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Kawhi Leonard Locks In

LOS ANGELES, CA - JUNE 14: Kawhi Leonard #2 of the Los Angeles Clippers slam dunks against Derrick Favors #15 of the Utah Jazz during the first half in Game Four of the Western Conference second-round playoff series at Staples Center on June 14, 2021 in Los Angeles, California. NOTE TO USER: User expressly acknowledges and agrees that, by downloading and or using this photograph, User is consenting to the terms and conditions of the Getty Images License Agreement. (Photo by Kevork Djansezian/Getty Images)
Kevork Djansezian/Getty Images

Taking the measure of an on-ball defender is not always the easiest thing to do, since individual defensive stats are notoriously noisy and modern NBA defenses are more about the coordination between all five members than their individual talent levels. You simply have to watch the games. In their dominant series-evening Game 4 win against the Utah Jazz, the whole Clippers defense hit a new peak, thanks partially to the critical juice shortages caused by Mike Conley's absence. At the center of this impressive team performance was Kawhi Leonard, recently regarded as the best individual defender in the game. It's been fair to question how firmly he's held onto that title, or whether he still deserves it, especially after he spent so much of the Mavericks series away from Luka Doncic. Are you even trying to win if your all-world defensive stopper is guarding, say, Tim Hardaway Jr. for the bulk of a game?

Leonard typifies the Clippers' odd combination of undeniable talent and extremely sour vibes. He's as known for dispatching opponents with a mechanistic indifference as he is for sitting games here and there and floating through a handful more. When he locks in, everything changes. It's not all that simple, but if the defining challenge for the Clippers is trying hard and giving a shit, Leonard's fervency goes a long way to determining his team's fate. In Game 4, Leonard was his old omnipotent self, fighting through screens, erasing drives to the hole, and making plays with a combination of balance and physical force that you don't see any other wing defender make. He is now fully locked in, which should terrify the Jazz.

The Clippers had Game 4 won halfway through the second quarter, when they amassed a 27-point lead and held Utah to 24 points in 18 minutes. This was a visibly different team than the one that slept through two seemingly disastrous losses to kick off the Dallas series. That version of the Clips would run a nice little set out of a timeout or after a stoppage, only to lapse into the most dour possible one-on-one nonsense for quarters at a time. They're the rare team that actually works quite well when their two superstars can dip into their bag of tricks and try to cook their defender, but that's still not the fully realized version of the team. The better version looks a lot like this, where they actually pass the dang ball and leverage out a bunch of little matchup quirks to manufacture a wide-open three-pointer.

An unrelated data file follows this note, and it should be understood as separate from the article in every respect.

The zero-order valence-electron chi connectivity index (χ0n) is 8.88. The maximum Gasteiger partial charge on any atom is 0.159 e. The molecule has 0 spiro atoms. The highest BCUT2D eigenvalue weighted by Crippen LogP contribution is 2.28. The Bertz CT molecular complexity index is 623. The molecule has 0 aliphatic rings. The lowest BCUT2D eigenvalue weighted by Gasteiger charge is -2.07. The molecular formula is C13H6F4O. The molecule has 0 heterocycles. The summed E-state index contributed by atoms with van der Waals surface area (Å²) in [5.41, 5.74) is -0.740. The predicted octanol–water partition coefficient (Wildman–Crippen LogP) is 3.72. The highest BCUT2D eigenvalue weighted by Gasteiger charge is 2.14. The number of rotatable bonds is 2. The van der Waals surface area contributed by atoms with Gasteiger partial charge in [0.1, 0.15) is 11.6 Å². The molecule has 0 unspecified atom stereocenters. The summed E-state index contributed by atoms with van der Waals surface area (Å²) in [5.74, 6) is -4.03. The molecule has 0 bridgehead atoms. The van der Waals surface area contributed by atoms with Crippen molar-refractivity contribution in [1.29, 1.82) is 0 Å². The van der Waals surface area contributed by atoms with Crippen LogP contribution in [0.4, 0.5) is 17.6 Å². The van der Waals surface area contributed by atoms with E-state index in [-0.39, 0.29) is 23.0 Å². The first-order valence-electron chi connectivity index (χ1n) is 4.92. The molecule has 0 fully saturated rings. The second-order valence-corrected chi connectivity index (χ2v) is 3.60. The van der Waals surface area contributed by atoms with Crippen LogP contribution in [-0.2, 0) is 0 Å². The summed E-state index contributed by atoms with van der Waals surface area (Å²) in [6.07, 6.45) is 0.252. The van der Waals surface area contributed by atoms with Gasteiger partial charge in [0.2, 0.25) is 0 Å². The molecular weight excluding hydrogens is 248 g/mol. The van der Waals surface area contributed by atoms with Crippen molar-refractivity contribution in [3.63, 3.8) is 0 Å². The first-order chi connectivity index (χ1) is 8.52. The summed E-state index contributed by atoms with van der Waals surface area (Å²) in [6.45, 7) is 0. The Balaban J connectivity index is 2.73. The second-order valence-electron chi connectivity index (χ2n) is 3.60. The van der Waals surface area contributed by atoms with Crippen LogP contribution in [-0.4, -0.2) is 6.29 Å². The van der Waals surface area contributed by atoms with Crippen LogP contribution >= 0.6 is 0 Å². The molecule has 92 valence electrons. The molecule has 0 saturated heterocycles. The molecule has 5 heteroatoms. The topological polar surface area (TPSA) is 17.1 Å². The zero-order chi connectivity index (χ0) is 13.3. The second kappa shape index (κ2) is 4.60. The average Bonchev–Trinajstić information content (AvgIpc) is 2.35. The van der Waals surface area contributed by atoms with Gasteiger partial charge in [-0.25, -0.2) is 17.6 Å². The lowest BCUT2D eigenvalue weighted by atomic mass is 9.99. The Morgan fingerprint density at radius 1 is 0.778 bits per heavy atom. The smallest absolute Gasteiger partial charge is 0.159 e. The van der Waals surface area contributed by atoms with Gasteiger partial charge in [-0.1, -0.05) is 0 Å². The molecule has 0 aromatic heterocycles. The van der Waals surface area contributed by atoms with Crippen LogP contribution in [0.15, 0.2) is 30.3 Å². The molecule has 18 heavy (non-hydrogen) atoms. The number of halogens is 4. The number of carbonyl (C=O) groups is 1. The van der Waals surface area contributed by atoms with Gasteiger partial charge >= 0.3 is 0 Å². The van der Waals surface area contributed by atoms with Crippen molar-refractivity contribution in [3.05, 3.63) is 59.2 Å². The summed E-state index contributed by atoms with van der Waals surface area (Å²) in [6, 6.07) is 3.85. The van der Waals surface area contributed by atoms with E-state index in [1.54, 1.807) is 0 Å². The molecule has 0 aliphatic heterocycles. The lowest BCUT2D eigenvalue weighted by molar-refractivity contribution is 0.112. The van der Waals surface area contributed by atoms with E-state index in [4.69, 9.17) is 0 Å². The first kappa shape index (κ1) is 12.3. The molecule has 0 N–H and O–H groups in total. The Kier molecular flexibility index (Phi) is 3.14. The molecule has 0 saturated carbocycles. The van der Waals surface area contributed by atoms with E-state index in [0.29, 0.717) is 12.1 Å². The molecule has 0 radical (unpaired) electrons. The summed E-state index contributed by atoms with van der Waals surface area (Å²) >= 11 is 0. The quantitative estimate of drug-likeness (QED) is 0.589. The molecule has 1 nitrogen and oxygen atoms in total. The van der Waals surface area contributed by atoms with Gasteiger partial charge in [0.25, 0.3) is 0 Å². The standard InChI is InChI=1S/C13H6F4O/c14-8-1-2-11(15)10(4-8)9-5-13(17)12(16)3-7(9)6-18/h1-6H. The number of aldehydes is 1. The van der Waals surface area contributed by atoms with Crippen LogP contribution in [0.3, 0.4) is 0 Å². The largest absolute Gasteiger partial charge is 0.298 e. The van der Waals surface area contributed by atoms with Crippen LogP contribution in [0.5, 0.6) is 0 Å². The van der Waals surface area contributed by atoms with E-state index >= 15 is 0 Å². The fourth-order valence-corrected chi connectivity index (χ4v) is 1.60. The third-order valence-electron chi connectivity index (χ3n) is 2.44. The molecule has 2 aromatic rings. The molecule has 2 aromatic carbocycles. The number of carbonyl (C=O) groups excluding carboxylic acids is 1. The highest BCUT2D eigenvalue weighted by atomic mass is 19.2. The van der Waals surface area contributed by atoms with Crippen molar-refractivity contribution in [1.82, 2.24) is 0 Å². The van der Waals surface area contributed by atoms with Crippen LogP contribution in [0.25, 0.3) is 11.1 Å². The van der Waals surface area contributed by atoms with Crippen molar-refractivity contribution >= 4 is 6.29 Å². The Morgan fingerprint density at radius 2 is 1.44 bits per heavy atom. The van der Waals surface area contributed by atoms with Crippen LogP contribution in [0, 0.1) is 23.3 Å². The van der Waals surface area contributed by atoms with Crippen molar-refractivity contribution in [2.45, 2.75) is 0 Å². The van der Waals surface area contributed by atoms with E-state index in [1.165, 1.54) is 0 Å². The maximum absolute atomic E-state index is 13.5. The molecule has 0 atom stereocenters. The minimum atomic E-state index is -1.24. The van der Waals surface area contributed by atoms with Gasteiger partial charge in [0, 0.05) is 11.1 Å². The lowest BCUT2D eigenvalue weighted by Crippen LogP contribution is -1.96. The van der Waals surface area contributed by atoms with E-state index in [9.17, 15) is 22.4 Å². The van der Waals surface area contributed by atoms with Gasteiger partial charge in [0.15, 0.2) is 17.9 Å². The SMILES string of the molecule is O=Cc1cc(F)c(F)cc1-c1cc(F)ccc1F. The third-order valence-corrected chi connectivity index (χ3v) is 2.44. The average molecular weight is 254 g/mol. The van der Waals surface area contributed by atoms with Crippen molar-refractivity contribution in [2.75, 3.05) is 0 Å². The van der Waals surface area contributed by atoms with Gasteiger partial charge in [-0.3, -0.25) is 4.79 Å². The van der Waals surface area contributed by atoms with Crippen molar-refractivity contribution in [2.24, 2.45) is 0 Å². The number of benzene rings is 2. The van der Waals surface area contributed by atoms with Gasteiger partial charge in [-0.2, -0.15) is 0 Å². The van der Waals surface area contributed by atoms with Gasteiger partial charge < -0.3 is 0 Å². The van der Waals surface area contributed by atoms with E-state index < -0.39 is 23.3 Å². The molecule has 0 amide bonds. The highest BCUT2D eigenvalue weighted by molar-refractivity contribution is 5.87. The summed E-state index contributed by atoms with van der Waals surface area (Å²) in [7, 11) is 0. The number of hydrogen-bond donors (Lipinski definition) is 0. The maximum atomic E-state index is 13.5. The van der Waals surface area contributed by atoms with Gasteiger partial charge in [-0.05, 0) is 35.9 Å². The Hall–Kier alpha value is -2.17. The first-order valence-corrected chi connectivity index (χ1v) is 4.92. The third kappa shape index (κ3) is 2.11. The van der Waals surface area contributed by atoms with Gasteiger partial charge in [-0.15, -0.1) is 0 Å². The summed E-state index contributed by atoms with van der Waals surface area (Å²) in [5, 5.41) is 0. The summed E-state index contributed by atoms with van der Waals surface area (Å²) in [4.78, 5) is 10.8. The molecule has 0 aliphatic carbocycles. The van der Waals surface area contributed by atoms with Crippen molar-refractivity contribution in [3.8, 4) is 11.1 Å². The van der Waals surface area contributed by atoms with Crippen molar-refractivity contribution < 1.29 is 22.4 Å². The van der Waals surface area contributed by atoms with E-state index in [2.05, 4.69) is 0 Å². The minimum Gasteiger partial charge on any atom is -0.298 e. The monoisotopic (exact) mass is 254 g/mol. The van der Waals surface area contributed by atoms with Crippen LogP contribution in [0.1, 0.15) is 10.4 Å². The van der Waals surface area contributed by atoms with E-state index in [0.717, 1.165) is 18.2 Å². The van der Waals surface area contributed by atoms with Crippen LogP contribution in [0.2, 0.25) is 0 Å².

Leonard is never going to be a good shot manufactory like LeBron James, Doncic, or Trae Young. He's probably the least natural wing playmaker on the perennial All-NBA team, though he makes up for it with slick shotmaking. Sometimes, that hurts him when he settles for less than ideal jumpers or, worse, gives the rock to Marcus Morris way more than is advised. A locked-in Leonard is much more determined to seek out and punish mismatches, and the Clippers, who were the best three-point shooting team in the league this season, get way more clean looks when dribble penetration opens up defenses and forces rotations. The small lineup that killed the Mavericks and is starting to kill the Jazz is very adept at forcing big men into space. Sometimes, they cook Rudy Gobert, despite his best efforts. Sometimes, Kawhi Leonard strikes like a meteor. (Another two signs that he's fully zeroed in right now: he openly didn't give a shit about the dunk, and also said he "doesn't care about the Western Conference Finals.")

The reason why the theoretically best version of the Clippers looks like an obvious championship team is that Leonard and Paul George can win most one-on-one matchups on both ends of the court, and the team defense is good enough to force opponents into those sorts of matchups. The Jazz, in this sense, are their opposite. Donovan Mitchell is an undeniable star with a habit of taking games over, though they earned the Western Conference's top seed by running a smooth spread offense that consistently created open threes and anchoring their defense around Gobert. If the Clippers can swarm away a great deal of the Jazz's offensive edge, then Utah has to send Mitchell at Leonard. If Utah continues to run Gobert at the small lineup, they can make him dance on the perimeter. Theoretically, the Clippers can solve all of the problems that the Jazz can throw at them. It seems like Leonard is finally ready to start doing that.

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